BusinessInterviews.com: When it comes to wasting money, what are some of the biggest areas of expenditure that are often overlooked?
Dave: Even though I have worked with the biggest organizations in the world, I started out with small business and the idea that cash flow is king and that you have to make every penny count. So the wasting money area is one that I focus on often and that when I see companies wasting money, drives me nuts. That said, some of the biggest areas I see are:
• Not knowing what business you are in: I go to businesses all the time and we have conversations and they roll out these super impressive sales figures, but they aren’t making any profit. So one of the things I counsel my clients to do right away is to know where they make their profits and where they don’t make profits…so they can more effectively market and sell profitable products and services. Which means that they can stop spending money on marketing, selling, and servicing products and services that don’t make them any money.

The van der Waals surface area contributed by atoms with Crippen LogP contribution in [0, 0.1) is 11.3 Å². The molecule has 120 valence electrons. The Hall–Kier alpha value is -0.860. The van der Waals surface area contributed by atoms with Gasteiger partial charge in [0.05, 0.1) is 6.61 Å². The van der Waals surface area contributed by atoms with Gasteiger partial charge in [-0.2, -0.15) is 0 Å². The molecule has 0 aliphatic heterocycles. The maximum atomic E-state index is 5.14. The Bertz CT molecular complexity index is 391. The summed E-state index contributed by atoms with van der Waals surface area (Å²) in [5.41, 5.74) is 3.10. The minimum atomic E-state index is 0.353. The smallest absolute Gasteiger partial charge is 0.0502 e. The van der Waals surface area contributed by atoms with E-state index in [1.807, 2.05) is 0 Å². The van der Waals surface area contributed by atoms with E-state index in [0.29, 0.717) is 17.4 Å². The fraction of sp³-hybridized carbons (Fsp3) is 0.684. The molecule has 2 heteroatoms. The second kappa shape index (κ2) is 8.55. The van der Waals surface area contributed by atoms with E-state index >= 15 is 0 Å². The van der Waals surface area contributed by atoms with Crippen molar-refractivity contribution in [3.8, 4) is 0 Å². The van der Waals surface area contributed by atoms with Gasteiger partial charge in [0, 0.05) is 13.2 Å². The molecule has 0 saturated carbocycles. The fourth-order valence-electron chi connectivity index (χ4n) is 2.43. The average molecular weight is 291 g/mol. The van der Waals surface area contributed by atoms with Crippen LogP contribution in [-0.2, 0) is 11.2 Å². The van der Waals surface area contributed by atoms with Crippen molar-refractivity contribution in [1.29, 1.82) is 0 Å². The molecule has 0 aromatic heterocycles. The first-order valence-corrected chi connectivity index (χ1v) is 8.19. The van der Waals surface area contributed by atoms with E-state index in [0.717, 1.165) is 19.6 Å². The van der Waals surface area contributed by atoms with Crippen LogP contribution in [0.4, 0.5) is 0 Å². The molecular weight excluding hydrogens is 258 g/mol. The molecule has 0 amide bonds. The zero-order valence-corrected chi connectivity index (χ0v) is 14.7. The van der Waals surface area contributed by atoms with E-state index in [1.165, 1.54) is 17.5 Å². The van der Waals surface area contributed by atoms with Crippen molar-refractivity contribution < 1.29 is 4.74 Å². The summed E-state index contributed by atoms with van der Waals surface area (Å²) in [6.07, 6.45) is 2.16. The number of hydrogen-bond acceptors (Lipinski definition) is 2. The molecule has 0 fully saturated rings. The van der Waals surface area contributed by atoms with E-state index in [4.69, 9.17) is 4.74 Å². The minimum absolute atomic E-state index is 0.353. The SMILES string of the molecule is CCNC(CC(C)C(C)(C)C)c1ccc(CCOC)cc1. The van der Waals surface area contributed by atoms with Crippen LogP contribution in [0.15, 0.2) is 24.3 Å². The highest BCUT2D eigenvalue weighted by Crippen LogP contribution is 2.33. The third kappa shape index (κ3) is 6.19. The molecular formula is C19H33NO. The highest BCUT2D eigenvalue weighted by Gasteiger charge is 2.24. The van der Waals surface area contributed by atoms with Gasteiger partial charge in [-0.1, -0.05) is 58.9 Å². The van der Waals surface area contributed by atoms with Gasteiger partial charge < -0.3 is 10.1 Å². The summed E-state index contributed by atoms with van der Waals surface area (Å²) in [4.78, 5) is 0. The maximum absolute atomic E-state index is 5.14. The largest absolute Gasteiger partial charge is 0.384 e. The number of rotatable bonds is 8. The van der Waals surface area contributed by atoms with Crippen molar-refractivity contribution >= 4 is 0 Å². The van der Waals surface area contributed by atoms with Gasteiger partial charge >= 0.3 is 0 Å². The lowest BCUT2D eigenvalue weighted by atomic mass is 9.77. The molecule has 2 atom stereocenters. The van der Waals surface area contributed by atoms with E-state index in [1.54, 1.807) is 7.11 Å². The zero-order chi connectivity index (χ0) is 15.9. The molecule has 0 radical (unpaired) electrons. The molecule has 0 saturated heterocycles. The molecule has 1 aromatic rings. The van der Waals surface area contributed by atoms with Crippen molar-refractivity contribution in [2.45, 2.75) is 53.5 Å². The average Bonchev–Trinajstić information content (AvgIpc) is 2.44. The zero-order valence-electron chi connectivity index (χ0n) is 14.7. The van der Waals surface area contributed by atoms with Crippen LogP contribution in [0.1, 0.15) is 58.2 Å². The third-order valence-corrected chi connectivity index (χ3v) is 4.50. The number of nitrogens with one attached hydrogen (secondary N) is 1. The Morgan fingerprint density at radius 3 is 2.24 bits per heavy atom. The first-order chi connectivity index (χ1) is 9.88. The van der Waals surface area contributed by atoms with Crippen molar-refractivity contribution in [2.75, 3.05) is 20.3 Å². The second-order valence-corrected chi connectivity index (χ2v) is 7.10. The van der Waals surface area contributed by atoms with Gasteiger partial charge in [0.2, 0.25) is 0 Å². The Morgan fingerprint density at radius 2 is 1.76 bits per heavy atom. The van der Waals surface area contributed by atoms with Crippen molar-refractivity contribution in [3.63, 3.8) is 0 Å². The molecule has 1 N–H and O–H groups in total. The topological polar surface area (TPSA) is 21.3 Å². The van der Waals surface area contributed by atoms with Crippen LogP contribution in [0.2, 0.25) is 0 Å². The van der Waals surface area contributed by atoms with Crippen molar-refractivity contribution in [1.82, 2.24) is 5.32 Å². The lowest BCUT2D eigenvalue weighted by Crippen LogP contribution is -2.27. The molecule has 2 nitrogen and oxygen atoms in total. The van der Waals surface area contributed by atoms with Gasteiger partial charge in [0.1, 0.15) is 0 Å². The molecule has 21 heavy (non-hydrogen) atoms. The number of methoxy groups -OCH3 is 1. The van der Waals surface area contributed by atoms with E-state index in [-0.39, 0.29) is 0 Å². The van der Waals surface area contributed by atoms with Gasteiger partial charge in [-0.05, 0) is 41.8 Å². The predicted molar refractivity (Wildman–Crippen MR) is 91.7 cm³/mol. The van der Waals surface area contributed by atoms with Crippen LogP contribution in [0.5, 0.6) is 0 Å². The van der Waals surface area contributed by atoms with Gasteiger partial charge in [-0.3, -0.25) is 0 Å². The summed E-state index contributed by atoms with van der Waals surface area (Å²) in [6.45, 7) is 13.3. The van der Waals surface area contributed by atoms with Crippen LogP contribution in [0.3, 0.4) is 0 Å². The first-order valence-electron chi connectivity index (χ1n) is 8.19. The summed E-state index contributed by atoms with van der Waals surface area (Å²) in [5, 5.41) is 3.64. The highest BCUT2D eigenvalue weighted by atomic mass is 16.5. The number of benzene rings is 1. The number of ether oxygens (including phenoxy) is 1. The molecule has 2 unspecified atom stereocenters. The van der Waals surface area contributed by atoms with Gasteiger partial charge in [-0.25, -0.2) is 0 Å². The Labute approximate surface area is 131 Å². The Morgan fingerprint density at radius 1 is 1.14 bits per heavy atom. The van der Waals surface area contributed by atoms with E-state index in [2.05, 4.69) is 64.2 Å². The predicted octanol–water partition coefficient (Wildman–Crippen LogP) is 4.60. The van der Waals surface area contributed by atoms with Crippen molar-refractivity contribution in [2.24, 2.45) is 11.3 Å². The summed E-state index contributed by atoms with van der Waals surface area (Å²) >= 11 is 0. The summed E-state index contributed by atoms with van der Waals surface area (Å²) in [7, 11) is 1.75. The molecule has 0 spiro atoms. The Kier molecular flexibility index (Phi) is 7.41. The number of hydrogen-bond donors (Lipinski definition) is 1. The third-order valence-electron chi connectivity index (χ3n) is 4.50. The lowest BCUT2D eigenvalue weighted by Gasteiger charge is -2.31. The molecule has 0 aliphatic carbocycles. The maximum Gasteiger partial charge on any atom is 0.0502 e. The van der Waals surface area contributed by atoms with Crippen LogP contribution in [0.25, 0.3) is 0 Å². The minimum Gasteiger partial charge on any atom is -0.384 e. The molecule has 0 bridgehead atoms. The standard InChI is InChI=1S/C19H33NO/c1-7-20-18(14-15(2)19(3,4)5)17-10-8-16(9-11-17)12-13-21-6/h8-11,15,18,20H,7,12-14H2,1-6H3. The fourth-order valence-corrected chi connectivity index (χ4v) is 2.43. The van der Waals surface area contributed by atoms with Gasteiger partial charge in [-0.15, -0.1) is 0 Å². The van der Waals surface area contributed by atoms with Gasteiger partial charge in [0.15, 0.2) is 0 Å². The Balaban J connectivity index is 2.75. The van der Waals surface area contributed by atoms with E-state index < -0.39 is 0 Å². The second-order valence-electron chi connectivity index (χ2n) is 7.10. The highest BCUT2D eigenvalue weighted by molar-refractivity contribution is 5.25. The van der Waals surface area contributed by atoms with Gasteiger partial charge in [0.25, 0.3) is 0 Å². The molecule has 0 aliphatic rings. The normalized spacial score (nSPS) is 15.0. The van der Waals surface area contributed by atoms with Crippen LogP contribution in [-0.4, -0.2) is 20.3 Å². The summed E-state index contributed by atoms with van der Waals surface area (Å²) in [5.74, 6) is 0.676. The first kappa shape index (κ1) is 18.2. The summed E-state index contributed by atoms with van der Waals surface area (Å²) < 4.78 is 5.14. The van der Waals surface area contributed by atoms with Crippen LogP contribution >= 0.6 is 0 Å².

• Bad Pay Incentives: This has been a topic that has come up pretty regularly as of late. I will talk with a client and they will tell me that they can motivate their employees are their sales team. A lot of times this is caused by bad incentive structures. So these companies end up wasting lots of money paying employees to underperform because their pay structures are all off.
• Being cheap and doing low value tasks: I was recently talking with a senior member of the team at a large consulting company and she told me that she doesn’t have an assistant and that no one on her team has an assistant. So they were frustrated because the team felt like they spent a lot of their time doing low value work like submitting receipts, filling out expense reports, and other things that interrupted their day and ate time away from their core competencies. This happens too much and companies are wasting millions and billions of dollars in worker productivity because they want to go cheap on support staff or because employees aren’t aware that they are focusing on low value tasks and assignments.
BusinessInterviews.com: What’s the biggest risk that you’ve ever taken and how did it turn out?
Dave: I’ll take a little latitude with this question and say that I have actually taken 3 really great risks in my life and they have all played big roles in helping me become a better businessperson and a better entrepreneur.